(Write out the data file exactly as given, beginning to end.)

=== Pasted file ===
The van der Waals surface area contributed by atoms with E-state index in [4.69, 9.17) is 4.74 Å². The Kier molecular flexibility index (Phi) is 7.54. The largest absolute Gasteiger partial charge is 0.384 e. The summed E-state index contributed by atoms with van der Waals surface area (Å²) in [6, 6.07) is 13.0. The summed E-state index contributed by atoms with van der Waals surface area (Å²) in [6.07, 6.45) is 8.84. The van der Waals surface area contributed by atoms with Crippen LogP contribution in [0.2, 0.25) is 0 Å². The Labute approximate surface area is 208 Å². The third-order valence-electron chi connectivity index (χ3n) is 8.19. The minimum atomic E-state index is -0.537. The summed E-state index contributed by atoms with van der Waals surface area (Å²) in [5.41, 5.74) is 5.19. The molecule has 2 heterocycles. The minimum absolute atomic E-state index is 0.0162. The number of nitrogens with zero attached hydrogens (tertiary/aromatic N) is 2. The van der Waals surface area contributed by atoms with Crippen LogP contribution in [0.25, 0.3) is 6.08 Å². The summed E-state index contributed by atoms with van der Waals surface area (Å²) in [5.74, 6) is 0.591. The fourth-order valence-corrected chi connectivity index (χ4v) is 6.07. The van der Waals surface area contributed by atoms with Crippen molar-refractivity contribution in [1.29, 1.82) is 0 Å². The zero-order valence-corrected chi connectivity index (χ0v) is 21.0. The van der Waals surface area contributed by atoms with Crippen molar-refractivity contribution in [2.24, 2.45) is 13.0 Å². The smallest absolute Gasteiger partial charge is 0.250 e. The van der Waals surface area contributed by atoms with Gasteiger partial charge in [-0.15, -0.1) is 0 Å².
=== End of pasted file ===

The van der Waals surface area contributed by atoms with E-state index in [4.69, 9.17) is 4.74 Å². The Kier molecular flexibility index (Phi) is 7.54. The largest absolute Gasteiger partial charge is 0.384 e. The summed E-state index contributed by atoms with van der Waals surface area (Å²) in [6, 6.07) is 13.0. The summed E-state index contributed by atoms with van der Waals surface area (Å²) in [6.07, 6.45) is 8.84. The van der Waals surface area contributed by atoms with Crippen LogP contribution in [0.2, 0.25) is 0 Å². The Labute approximate surface area is 208 Å². The third-order valence-electron chi connectivity index (χ3n) is 8.19. The minimum atomic E-state index is -0.537. The summed E-state index contributed by atoms with van der Waals surface area (Å²) in [5.41, 5.74) is 5.19. The molecule has 2 heterocycles. The minimum absolute atomic E-state index is 0.0162. The number of nitrogens with zero attached hydrogens (tertiary/aromatic N) is 2. The van der Waals surface area contributed by atoms with Crippen LogP contribution in [0.25, 0.3) is 6.08 Å². The summed E-state index contributed by atoms with van der Waals surface area (Å²) in [5.74, 6) is 0.591. The fourth-order valence-corrected chi connectivity index (χ4v) is 6.07. The van der Waals surface area contributed by atoms with Crippen molar-refractivity contribution in [1.29, 1.82) is 0 Å². The zero-order valence-corrected chi connectivity index (χ0v) is 21.0. The van der Waals surface area contributed by atoms with Crippen molar-refractivity contribution in [2.24, 2.45) is 13.0 Å². The smallest absolute Gasteiger partial charge is 0.250 e. The van der Waals surface area contributed by atoms with Gasteiger partial charge in [-0.15, -0.1) is 0 Å².